Publication

Evaluation of the factor structure, prevalence, and validity of disturbed grief in DSM-5 and ICD-11

Boelen, P. A., Lenferink, L. I. M., Nickerson, A. & Smid, G. E., Nov-2018, In : Journal of Affective Disorders. 240, p. 79-97 9 p.

Research output: Contribution to journalArticleAcademicpeer-review

APA

Boelen, P. A., Lenferink, L. I. M., Nickerson, A., & Smid, G. E. (2018). Evaluation of the factor structure, prevalence, and validity of disturbed grief in DSM-5 and ICD-11. Journal of Affective Disorders, 240, 79-97. https://doi.org/10.1016/j.jad.2018.07.041

Author

Boelen, Paul A. ; Lenferink, Lonneke I. M. ; Nickerson, Angela ; Smid, Geert E. / Evaluation of the factor structure, prevalence, and validity of disturbed grief in DSM-5 and ICD-11. In: Journal of Affective Disorders. 2018 ; Vol. 240. pp. 79-97.

Harvard

Boelen, PA, Lenferink, LIM, Nickerson, A & Smid, GE 2018, 'Evaluation of the factor structure, prevalence, and validity of disturbed grief in DSM-5 and ICD-11', Journal of Affective Disorders, vol. 240, pp. 79-97. https://doi.org/10.1016/j.jad.2018.07.041

Standard

Evaluation of the factor structure, prevalence, and validity of disturbed grief in DSM-5 and ICD-11. / Boelen, Paul A.; Lenferink, Lonneke I. M.; Nickerson, Angela; Smid, Geert E.

In: Journal of Affective Disorders, Vol. 240, 11.2018, p. 79-97.

Research output: Contribution to journalArticleAcademicpeer-review

Vancouver

Boelen PA, Lenferink LIM, Nickerson A, Smid GE. Evaluation of the factor structure, prevalence, and validity of disturbed grief in DSM-5 and ICD-11. Journal of Affective Disorders. 2018 Nov;240:79-97. https://doi.org/10.1016/j.jad.2018.07.041


BibTeX

@article{79f0923b26f84c45947a0897f195ca1c,
title = "Evaluation of the factor structure, prevalence, and validity of disturbed grief in DSM-5 and ICD-11",
abstract = "BackgroundPersistent complex bereavement disorder (PCBD) is a disorder of grief included in DSM-5 Section 3. Prolonged Grief Disorder (PGD) is a disorder of grief that will enter the forthcoming ICD-11. This study evaluated the factor structure, prevalence, and validity of disturbed grief as per DSM-5 and ICD-11.MethodsWith data from a community sample (N=512), we used confirmatory factor analysis (CFA) to evaluate the fit of different factor models for PCBD and PGD, determined diagnostic rates for probable PCBD and PGD, and used sensitivity/specificity analyses to evaluate the performance of individual items as indicators of PCBD and PGD. We calculated associations of PCBD-caseness and PGD-caseness with concurrently assessed symptoms of posttraumatic stress disorder and depression and, in a subset of 280 participants, with these same symptoms assessed one year later, to examine concurrent and predictive validity of PCBD and PGD.ResultsFor PCBD-symptoms, a three-factor model with distinct factors of separation distress, reactive distress, and social/identity disruption fit the data well; for PGD-symptoms a two-factor model with distinct separation distress symptoms and additional symptom (e.g., guilt, anger, blame) yielded acceptable model fit. Overall, items evidenced strong sensitivity and negative predictive power, and relatively poor specificity and positive predictive power. The prevalence of probable DSM-5 PCBD (6.4{\%}) was significantly lower than ICD-11 PGD (18.0{\%}). Both PCBD and PGD were significantly associated with concurrent overall grief, depression, and PTSD; PCBD but not PGD was associated with symptoms one year beyond baseline.LimitationsLimitations include our reliance on self-reported data and symptoms of PCBD and PGD being derived from two scales.ConclusionsFindings provide preliminary evidence for the validity of both the PCBD and PGD constructs, albeit that prevalence rates of both constructs and predictive validity differ—which needs further scrutiny.",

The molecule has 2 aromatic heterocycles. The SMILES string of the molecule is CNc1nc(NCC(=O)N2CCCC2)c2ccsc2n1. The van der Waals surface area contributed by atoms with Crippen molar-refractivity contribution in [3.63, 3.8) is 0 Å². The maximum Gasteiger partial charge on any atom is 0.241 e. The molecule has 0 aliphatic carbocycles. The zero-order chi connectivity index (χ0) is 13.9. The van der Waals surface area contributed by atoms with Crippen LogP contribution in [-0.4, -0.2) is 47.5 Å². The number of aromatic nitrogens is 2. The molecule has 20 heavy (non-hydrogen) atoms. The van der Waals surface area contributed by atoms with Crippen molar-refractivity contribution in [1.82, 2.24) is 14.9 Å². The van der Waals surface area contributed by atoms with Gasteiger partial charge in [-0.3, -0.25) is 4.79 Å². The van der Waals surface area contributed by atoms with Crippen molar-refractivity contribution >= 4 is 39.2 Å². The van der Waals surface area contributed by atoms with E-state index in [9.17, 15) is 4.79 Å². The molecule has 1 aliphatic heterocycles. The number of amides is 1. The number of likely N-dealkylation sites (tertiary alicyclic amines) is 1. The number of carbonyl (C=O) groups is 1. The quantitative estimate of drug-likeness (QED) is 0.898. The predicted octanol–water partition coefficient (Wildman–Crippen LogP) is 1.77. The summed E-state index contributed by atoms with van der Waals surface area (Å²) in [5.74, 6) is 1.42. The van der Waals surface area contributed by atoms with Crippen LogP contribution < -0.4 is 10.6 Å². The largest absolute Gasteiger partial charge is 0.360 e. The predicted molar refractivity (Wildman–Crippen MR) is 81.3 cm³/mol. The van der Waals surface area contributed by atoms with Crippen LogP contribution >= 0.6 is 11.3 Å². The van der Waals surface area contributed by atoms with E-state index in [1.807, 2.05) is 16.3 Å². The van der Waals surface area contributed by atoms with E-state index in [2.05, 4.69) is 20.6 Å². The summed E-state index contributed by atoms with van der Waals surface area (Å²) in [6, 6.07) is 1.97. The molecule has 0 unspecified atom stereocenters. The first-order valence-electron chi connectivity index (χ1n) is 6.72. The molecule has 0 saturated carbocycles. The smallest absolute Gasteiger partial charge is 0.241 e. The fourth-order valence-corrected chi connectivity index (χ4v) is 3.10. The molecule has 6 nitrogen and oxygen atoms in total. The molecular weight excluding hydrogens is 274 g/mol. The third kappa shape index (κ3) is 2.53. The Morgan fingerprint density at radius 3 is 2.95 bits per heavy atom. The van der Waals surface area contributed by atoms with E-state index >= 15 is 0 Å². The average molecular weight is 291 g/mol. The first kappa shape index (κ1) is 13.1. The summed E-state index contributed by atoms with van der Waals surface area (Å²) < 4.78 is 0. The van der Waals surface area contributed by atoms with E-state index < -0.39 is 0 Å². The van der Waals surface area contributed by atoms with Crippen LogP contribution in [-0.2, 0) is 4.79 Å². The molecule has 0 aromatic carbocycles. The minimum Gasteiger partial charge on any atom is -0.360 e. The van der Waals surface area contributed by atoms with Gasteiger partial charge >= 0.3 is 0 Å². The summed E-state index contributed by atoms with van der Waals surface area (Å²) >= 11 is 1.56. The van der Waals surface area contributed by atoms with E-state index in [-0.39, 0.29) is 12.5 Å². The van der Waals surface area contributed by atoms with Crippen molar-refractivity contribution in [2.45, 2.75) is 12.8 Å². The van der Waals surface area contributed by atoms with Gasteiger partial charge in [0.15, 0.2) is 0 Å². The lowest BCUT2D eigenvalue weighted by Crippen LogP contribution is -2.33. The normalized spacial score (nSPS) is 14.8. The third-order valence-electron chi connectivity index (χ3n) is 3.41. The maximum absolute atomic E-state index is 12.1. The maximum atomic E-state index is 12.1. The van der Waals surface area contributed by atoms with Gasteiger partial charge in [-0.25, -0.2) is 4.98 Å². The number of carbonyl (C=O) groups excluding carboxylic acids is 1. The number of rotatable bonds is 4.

keywords = "COMPLEX BEREAVEMENT DISORDER, POSTTRAUMATIC-STRESS-DISORDER, COMPLICATED GRIEF, PROLONGED GRIEF, COMMUNITY SAMPLE, MENTAL-HEALTH, PERFORMANCE, CRITERIA, PTSD, PSYCHOPATHOLOGY",
author = "Boelen, {Paul A.} and Lenferink, {Lonneke I. M.} and Angela Nickerson and Smid, {Geert E.}",
year = "2018",
month = "11",
doi = "10.1016/j.jad.2018.07.041",
language = "English",
volume = "240",
pages = "79--97",
journal = "Journal of Affective Disorders",
issn = "0165-0327",
publisher = "ELSEVIER SCIENCE BV",

}

RIS

TY - JOUR

T1 - Evaluation of the factor structure, prevalence, and validity of disturbed grief in DSM-5 and ICD-11

AU - Boelen, Paul A.

AU - Lenferink, Lonneke I. M.